We ask what the next greatest need is for the church building. Oh, wood would be good, but, no. He shakes his head. To think about wood is frivolous. I ask, just for fun how much would you need? 10 pieces of wood. But they are $20 US a piece. He could never think of getting $200 to spend on wood for the church. Besides, the people are starving. There is no food.

We walk along and talk some more. We learn that the pastor's son is a smart man. He has one more year of schooling to complete in order to graduate high school. This grown adult man dreams of one day finishing his schooling. Of earning his certificate. But there is tuition (since Haiti has no public school system) and the required uniforms and the books and papers and pencils. $400 US is needed for the school year. How could he dream of earning and incredible amount like four hundred dollars - and then spending it foolishly on school, when all around him people go hungry.

They must be fed. Their bodies and their souls. The priority is the people. They must hear about God so they learn about His love, His hope, His forgiveness, and His mercies and grace.

They do not spend time on what they do not have. They do not dwell on what is without.

We walk through the village. At the first house we come to we meet a woman with the greatest smile. We ask her what her greatest struggle is, what can we pray for? She answers not for prayers for herself but rather prayers for her mother. Her compassion and selflessness overwhelms me.

I have so much to learn from these people.

I think of what I spend on my car. On my groceries. I think about my list of wants: an L-shaped couch comfortable to lounge on, sturdy enough to withstand an active 5-year old; a trip to Nashville with my friends that includes good food and a decent hotel room with a hot shower and plenty of pillows on the bed. I think about what I paid the last time I got my hair colored, cut and styled.

All they want is a tarp.

The good kind.

For $61 US Dollars.

Saturday, July 4, 2015

The Broken House

I'm leaving for Haiti Monday morning. I cannot begin to explain how excited my soul is to get there. I need Haiti. I crave the Haitian air, the sun that's brighter than any sun I've ever seen in Wisconsin and the jostling of traffic and bodies criss-crossing in Port au Prince as we try to leave the city. I need the cadence of the Creole language, the slow rhythm of feet on gravel in rural villages, straight spines and soulful eyes overflowing with a wisdom of experience that reminds me I am just a small drop in this incredibly huge world.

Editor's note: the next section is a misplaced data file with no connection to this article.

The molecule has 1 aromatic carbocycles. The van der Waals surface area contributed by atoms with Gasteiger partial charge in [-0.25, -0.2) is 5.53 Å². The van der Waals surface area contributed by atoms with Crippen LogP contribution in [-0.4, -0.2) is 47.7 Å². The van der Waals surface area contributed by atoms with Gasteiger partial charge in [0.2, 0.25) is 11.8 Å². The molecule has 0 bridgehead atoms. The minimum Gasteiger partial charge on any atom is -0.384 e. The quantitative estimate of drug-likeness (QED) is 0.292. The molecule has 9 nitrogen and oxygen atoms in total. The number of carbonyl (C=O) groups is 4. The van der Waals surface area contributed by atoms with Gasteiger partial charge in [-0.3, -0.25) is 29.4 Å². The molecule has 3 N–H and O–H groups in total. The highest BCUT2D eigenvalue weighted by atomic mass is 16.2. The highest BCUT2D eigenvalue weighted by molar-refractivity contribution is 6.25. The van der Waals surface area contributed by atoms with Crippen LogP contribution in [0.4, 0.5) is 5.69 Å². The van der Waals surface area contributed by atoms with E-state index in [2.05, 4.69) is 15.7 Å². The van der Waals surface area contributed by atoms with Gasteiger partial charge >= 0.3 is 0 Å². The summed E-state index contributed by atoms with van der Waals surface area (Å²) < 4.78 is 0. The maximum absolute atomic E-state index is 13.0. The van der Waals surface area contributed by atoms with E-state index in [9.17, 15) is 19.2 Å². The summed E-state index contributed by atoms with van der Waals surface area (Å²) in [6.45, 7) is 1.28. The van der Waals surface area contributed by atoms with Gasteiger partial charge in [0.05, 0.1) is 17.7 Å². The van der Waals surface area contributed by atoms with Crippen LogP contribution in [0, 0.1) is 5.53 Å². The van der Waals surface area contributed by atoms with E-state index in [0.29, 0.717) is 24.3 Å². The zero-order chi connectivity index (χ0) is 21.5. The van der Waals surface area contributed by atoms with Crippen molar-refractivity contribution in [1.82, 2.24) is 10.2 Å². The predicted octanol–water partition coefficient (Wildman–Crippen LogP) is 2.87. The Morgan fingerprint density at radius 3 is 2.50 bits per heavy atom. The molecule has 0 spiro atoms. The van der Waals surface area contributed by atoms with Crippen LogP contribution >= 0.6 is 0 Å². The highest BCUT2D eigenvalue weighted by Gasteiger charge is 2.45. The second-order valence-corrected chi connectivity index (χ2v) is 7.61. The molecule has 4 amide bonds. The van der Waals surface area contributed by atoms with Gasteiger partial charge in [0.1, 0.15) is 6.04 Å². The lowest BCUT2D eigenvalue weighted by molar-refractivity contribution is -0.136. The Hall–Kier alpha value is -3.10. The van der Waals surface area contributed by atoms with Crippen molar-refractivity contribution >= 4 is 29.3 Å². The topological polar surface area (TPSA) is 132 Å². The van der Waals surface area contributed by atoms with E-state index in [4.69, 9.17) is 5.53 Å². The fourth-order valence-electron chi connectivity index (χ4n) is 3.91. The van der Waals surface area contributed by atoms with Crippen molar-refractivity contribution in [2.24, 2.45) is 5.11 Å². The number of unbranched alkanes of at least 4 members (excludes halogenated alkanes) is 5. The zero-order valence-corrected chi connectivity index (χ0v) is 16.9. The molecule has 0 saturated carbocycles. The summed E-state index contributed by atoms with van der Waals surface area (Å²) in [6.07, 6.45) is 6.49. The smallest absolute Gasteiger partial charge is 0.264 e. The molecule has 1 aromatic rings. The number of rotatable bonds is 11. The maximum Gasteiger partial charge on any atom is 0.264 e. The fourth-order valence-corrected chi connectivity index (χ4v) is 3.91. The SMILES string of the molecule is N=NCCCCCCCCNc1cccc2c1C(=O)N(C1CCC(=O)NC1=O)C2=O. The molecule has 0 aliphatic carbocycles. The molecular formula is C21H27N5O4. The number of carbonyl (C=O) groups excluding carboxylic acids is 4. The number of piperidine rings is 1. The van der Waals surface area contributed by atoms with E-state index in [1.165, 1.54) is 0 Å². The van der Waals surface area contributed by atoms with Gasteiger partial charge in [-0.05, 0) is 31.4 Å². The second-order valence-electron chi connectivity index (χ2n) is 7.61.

I had my bags packed by Friday afternoon. Everything ready except the clock on the wall.

So I spent the rest of yesterday and all of today passing the time. I Read for hours under the shade of an oak tree. Mowed the lawn. Went to church and sang extra loud. I did laundry, swept floors and vacuumed carpets. Then I did more laundry. I emptied garbage cans and washed counters. And I started to look, really look at the walls that surrounded me.

I have lived in this house for 8 years. I walked in giddy with anticipation of my new adventure. At the time I could see past the flaws and straight into what was sure to be. The old windows without screens, rendering them useless in the spring and summer months, would be replaced. The uneven concrete stoop (which was really nothing more than a poorly poured concrete slab, too small for a person to actually stand on while they attempted to open the door) would be poured new and bigger, allowing for a rocking chair and potted plant. The exterior lights that seem to drain a light bulb in a week's time would be properly repaired and replaced with a cottage style fixture. The peel-and-stick linoleum squares in the kitchen, chipped in the corners and stained beyond repair would be replaced with a beautiful flooring that would show off the soon-to-be freshly painted cabinets.

Except it's been 8 years. And there are more missing screens than we started with and two of the windows don't even close all the way. Weeds as tall as me sprout up through the concrete stoop. And the cracks in the sidewalk. At both the front entrance and the side. The exterior is still always dark. And the floor in the kitchen has gotten worse.

Add to that the years the dog was here: eating the trim around the sliding patio door; clawing, scratching and destroying the garage door. And the bathroom door. And the door in the bedroom from that one time someone shut the door and forgot the dog was in there.

We haven't had running water in the bathroom sinks for two years. For two years I've walked out of the bathroom, down the hall and into the kitchen to wash my hands. I've washed my face, brushed my teeth, put in and taken out my contacts in the kitchen longer than I ever thought would happen.